But, that doesn’t mean that we don’t need any strict law to handle corruption. We need strict law as well as individual efforts together to fight corruption. One without the other will be either impractical or too idealistic in some sense. So will this new Jan Lokpal bill proposed by team Anna will be able to bring an end to corruption? I am sure that more than 75% of the citizens of India who are in support of Anna Hazare don’t know much about the Lokpal bill. But few of those who have read it carefully say we should have such a bill and few others raise a couple of doubts. So it is an extremely debatable issue. Like one can not pass a one line comment saying caste based reservation in the educational institute is good or bad, similarly it’s very difficult to say this lokpal bill, if comes into play will end or will not end corruption. The serious doubt comes from the fact that, in the lokayukta system, there will be an autonomous panel in every state which will handle the cases of corruption and this panel will have extreme power in hand (even more than parliament or equivalent to parliament). And, the members of this panel will not be elected by public unlike in the case of parliament. So it’s difficult to say how to handle the corruption inside lokayukta. In the lokpal draft, there is a provision for this which says that people can knock the doors of Supreme Court against corrupted lokayukta panel members. But it’s like we are back in the same system which is present now. The only difference is that there is a loop now called Lokayukta through which we have to pass through, but if the lokayukta members also get corrupted, there are not much benefit to be expected from the new system. But looking at the public support Anna has got, there seem to be  very few people who doubt these issues. Those who doubt it often says giving more autonomy to investigation agencies like CBI (which lacks autonomy and influenced by the government most of the time) and introducing some tougher laws and fast track trial systems may be more useful to bring an end to corruption than relying on some unelected lokayukta members having unlimited power.

But, in spite of being such a debatable issue like the issue of reservation, this anti corruption movement is getting lots of attention and support nowadays whereas there were only few protests (mostly by students of premier institutes) against the caste based reservation system. There can be various reasons why so. May be people don’t even consider lokpal bill to be a debatable issue (due to the lack of knowledge about the lokpal bill or too much faith on a new system) or may be due to the fact that corruption featured in the media recently after the 2G spectrum, Commonwealth Games scams etc which led to a possible media hype of the anti-corruption movement. It’s not that corruption was not there in this country before and there were no similar protests (fast until death type) against various issues in this country. But perhaps none of those got similar attention like this one, thanks to media. Needless to mention that Irom Sharmila has been fasting (and is being force fed by government) for more than ten years in Imphal, the capital of Manipur. And the issue she has been raising is hardly a debatable issue: bring an end to the Armed Forces Special Power Act (AFSPA) which gives too much authority to the Indian Army to arrest and kill someone just on the basis of suspicion and has led to some heinous incidents like rape in various places of Assam and Manipur. But her fight for such a cause did not get any media attention in the last ten years. Forget about people from Delhi or Mumbai, even many people from North East India are also probably unaware of her struggle. For a second, let’s believe that news from North East India anyway don’t get much attention and hence media don’t publish them. But that’s not the fact. Recently a swami in Uttarakhand died from fasting for four months. He was fasting against the illegal mining in the heart of the river Ganga by some mafias (who got the license from the Uttarakhand government may be). But his fast which claimed his life did not catch media attention, everyone was busy with the fast by Baba Ramdev at that time which looked more like a drama backed by some political parties. The power of media is so amazing, isn’t it? Unfortunately it’s being used only in those cases where newspaper and news channel owners get more benefit from various sources and not in the other less profitable cases no matter how important they are.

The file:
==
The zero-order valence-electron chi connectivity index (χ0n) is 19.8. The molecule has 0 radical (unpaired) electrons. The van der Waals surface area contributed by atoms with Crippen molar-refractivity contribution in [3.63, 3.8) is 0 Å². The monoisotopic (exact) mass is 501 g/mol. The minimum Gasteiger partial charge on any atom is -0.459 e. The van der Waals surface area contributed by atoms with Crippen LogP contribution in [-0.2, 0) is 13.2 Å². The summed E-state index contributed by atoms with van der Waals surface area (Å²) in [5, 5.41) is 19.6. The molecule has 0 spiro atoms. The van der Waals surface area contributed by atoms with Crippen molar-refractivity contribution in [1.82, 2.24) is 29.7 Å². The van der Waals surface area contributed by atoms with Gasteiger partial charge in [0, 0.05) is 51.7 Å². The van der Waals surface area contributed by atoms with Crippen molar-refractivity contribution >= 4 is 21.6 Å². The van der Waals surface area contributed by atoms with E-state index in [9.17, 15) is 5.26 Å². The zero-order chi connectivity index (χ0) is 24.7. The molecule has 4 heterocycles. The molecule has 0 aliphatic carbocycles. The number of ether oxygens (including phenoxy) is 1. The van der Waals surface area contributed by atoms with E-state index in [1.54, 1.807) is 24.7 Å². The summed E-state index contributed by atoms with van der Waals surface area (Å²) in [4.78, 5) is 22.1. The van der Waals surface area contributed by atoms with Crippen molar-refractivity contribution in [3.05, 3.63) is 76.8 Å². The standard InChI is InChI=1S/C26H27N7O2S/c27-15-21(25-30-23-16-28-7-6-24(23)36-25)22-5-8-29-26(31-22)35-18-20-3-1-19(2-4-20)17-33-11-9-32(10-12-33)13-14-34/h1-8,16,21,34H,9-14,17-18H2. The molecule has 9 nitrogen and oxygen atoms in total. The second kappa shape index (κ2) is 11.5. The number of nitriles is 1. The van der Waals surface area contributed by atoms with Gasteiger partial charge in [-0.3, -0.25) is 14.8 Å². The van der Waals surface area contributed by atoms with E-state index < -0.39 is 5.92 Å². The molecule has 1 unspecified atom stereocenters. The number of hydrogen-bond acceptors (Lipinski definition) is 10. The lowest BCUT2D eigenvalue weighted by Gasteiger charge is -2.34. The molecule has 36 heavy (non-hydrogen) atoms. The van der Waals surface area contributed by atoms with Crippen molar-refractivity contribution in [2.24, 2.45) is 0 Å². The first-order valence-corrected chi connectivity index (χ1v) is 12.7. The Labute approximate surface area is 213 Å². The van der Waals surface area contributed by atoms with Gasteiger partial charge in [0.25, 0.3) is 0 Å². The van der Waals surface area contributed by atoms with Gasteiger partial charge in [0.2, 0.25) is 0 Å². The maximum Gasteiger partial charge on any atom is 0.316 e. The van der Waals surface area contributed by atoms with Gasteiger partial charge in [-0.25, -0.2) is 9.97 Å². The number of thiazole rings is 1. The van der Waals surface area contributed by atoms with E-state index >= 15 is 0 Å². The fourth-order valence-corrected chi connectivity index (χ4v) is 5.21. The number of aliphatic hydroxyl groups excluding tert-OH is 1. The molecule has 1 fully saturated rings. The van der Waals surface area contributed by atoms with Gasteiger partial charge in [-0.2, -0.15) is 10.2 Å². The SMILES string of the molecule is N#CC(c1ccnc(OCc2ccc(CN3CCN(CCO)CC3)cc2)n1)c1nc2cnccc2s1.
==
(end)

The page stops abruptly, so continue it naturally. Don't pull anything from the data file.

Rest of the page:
There’s nothing wrong in joining team Anna’s movement if someone really believes that Jan Lokpal will bring an end to corruption in this country. But this country needs equal concerns from people  for other important issues as well. Just because private media agency highlights one issue for their benefit and not the others, we should not neglect other issues. Just try to ask yourself : whether you would prefer a corrupt government or a government who gives Army the power to kill and rape civilians? I am sure you will reject both, so show your concerns for both. Not just AFSPA in North East, there are many issues like primary education, child labor, farmer suicides, illegal immigration from Bangladesh among others in this country for which we all should fight. And it’s not that, bringing an end to corruption will bring an acceptable and immediate  solution to all these other problems. And last but not the least, raising our voice doesn’t mean that we need to fast until death, which is equivalent to an attempt to commit suicide and hence considered as an offense under Indian Penal Code. Nobody can prevent us from peaceful protests in a democracy, but fast until death is a bit extreme I believe. And it raises a fear in the sense that if Anna gains success in his movement by forcing the government to accept the Jan Lokpal bill through his fast to death strike, in future anyone will fast for any issue he or she has in the hope of getting a solution. Neither the government can arrest that person (as it indirectly adds fuel to the protests like it’s happening with Anna’s movement) nor the government can agree to any random conditions the person comes up with. Peaceful protest, candle light protest (without any fast until death strategy) are much better to raise our voice, I believe. I hope the people of this country will raise their voice more sensibly for any issues of their concerns (peacefully but not in a fast until death type fashion) instead of following the contemporary media trends which are often misleading!